On Yemen, Inner City Pro Asked UN Envoy of Sana’a Parties Wanting to Meet Ban, Not Him, Full Text of His of Opening Statement Here

By Matthew Russell Lee

UNITED NATIONS, June 24 — The UN Secretariat’s bungling of Yemen mediation has become ever more clear, according to multiple sources and documents exclusively seen by Inner City Pro, see below.

  On June 24, Inner City Pro asked the UN’s replacement envoy Ismail Ould Cheikh Ahmed about the request by the Houthis and others to meet not with him but with Secretary General Ban Ki-moon, who did not meet with them in Geneva. Periscope video here.  As fast transcribed by Inner City Pro:

Inner City Pro: On the parties in Sanaa requesting to meet the Secretary General – what’s your response?

Cheikh Ahmed: “This question was raised during our discussion with the Houthis, the GPC and their allies. The Secretary General had delayed twice his travel in order to be there for the parties. We have sent twice a plane from Sanaa which the delegation from Sana’a could not take..  Therefore the Secretary General had a major engagement, which was the election of the new president of the General Assembly which takes place only once a year , and he had to attend it. But the Secretary General will continue being engaged on this.”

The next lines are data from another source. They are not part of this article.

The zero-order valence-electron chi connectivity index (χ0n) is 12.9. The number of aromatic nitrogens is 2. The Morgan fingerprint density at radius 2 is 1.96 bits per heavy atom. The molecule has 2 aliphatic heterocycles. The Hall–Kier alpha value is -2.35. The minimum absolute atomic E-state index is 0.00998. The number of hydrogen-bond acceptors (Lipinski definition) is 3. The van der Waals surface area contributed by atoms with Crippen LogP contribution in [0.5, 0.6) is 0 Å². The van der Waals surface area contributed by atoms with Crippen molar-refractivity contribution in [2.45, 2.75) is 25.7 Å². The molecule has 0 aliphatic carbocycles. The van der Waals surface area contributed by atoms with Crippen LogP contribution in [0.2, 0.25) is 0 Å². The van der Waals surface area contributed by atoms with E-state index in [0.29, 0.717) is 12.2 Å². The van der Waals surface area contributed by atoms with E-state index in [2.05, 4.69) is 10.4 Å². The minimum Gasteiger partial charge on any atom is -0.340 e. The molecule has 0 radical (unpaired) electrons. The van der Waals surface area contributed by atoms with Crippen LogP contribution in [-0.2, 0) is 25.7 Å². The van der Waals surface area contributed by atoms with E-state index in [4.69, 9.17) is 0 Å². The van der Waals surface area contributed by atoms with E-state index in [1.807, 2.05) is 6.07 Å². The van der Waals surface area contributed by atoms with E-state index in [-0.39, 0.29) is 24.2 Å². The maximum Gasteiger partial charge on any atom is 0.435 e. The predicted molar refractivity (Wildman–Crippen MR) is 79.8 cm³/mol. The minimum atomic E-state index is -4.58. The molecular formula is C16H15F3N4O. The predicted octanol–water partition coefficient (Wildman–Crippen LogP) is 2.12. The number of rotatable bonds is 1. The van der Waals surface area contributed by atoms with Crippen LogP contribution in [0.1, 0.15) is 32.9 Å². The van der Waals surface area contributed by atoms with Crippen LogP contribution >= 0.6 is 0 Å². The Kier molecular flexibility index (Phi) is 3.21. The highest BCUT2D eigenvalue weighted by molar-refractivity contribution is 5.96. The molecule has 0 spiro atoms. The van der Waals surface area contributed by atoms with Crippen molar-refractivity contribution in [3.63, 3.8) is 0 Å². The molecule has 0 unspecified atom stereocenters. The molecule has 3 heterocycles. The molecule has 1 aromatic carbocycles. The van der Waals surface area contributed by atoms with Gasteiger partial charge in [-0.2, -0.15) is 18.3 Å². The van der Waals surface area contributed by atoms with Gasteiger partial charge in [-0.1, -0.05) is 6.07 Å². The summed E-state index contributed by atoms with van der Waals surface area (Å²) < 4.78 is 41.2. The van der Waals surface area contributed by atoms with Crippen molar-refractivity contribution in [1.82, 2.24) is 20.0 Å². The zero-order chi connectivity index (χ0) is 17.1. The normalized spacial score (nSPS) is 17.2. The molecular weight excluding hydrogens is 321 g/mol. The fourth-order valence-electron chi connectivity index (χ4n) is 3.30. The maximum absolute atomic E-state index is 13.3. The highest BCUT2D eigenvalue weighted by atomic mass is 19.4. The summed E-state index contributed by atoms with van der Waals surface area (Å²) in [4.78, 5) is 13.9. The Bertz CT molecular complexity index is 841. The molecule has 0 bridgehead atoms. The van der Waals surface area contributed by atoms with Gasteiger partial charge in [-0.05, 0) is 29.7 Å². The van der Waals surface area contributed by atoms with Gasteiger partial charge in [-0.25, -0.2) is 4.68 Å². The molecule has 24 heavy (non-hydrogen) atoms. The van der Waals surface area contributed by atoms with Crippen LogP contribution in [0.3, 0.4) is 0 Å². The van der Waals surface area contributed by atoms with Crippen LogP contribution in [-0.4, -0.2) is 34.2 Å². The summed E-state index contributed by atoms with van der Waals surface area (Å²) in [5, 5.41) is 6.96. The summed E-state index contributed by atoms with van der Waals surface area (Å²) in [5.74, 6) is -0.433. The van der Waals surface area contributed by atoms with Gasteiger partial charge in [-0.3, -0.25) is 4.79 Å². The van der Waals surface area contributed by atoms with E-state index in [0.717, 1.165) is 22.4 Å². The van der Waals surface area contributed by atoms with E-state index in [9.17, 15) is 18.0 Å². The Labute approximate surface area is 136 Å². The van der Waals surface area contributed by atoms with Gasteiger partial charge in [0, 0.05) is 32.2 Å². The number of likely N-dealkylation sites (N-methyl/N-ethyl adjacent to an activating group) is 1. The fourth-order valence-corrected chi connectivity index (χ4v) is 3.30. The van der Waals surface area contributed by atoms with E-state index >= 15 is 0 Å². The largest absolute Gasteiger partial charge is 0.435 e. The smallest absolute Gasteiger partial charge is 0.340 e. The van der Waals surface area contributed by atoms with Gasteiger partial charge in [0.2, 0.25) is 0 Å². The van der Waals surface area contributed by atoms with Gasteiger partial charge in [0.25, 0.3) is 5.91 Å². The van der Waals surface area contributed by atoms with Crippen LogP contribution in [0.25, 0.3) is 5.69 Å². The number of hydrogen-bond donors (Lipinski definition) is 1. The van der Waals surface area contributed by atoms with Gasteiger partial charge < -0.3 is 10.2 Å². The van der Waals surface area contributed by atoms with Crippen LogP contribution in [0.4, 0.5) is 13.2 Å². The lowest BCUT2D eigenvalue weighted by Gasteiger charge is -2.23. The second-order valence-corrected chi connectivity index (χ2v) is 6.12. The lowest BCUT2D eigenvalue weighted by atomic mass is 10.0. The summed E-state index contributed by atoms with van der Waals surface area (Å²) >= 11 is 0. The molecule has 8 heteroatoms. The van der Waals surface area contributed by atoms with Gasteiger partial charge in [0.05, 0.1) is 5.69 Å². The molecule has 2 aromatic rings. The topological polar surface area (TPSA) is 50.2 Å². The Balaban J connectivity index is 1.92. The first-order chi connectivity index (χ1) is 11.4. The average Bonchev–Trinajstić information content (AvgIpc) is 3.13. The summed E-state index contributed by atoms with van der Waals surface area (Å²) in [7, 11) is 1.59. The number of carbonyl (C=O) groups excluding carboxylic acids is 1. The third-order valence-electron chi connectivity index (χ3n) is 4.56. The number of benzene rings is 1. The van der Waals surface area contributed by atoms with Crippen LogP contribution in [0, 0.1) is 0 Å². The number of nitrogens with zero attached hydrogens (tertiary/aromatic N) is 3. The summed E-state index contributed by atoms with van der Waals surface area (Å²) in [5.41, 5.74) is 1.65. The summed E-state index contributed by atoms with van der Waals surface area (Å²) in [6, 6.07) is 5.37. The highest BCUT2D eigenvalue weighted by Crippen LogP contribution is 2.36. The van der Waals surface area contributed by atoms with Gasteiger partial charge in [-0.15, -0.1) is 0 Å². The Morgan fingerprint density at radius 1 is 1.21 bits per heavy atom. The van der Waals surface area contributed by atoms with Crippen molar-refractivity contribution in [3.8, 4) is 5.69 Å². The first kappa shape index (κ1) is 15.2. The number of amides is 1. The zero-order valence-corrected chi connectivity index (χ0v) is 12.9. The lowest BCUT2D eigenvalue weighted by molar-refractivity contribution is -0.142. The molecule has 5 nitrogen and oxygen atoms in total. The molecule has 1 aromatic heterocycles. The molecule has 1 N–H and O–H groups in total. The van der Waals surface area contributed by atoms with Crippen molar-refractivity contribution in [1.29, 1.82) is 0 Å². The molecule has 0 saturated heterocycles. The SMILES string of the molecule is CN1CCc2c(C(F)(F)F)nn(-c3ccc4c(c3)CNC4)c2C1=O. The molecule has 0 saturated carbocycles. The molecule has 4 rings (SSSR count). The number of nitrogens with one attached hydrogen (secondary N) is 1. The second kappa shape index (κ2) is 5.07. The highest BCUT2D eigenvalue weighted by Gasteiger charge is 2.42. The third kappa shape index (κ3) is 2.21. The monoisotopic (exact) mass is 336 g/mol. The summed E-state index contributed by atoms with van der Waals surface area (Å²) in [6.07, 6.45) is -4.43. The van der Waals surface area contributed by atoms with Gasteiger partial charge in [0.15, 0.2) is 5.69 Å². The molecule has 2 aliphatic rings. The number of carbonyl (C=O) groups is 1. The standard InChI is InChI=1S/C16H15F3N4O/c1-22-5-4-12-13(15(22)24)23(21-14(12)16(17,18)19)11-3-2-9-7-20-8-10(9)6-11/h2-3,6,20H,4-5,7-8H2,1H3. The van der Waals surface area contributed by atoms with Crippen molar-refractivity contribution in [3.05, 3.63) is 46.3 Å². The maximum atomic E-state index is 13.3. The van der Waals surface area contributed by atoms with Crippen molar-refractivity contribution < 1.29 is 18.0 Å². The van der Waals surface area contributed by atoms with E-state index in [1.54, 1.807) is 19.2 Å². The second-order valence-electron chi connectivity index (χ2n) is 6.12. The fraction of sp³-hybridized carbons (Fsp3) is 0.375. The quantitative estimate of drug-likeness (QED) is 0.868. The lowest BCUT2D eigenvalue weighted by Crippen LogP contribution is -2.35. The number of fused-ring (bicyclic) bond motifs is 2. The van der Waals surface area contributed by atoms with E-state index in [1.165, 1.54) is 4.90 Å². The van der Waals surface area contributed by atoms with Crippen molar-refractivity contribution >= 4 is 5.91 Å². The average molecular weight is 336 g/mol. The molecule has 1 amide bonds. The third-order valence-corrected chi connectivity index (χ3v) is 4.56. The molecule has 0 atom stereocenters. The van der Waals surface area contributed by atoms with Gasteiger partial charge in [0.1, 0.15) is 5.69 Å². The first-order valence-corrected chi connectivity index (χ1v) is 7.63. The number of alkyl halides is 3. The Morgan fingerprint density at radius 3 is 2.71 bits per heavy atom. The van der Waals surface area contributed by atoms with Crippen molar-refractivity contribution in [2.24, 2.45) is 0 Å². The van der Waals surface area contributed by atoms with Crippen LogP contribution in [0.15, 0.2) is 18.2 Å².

The ceremonial elevation of the President of the GA who will take over in September was not an election at all – no vote was taken. At the top, Cheikh Ahmed said (again, as fast transcribed by Inner City Pro)

“I just briefed the Security Council on the latest developments in Yemen, with a particular focus on the Geneva Consultation. I informed the Council that the Geneva intra-Yemeni Consultations are a milestone… Despite the raging battles and ongoing violence, and the dramatic humanitarian situation, Yemenis accepted the Secretary General’s invitation and participated in the consultations.

“The personal presence of the Secretary General was an indication of the primary importance attached by the United Nations and the international community, and in particular the Secretary General himself on the Yemeni situation. I deeply regret the deep division between the parties and the lack of compromise that prevented an agreement that was within reach. The holding of the Geneva consultation was itself a great achievement in light of the extreme violence unleashed in Yemen.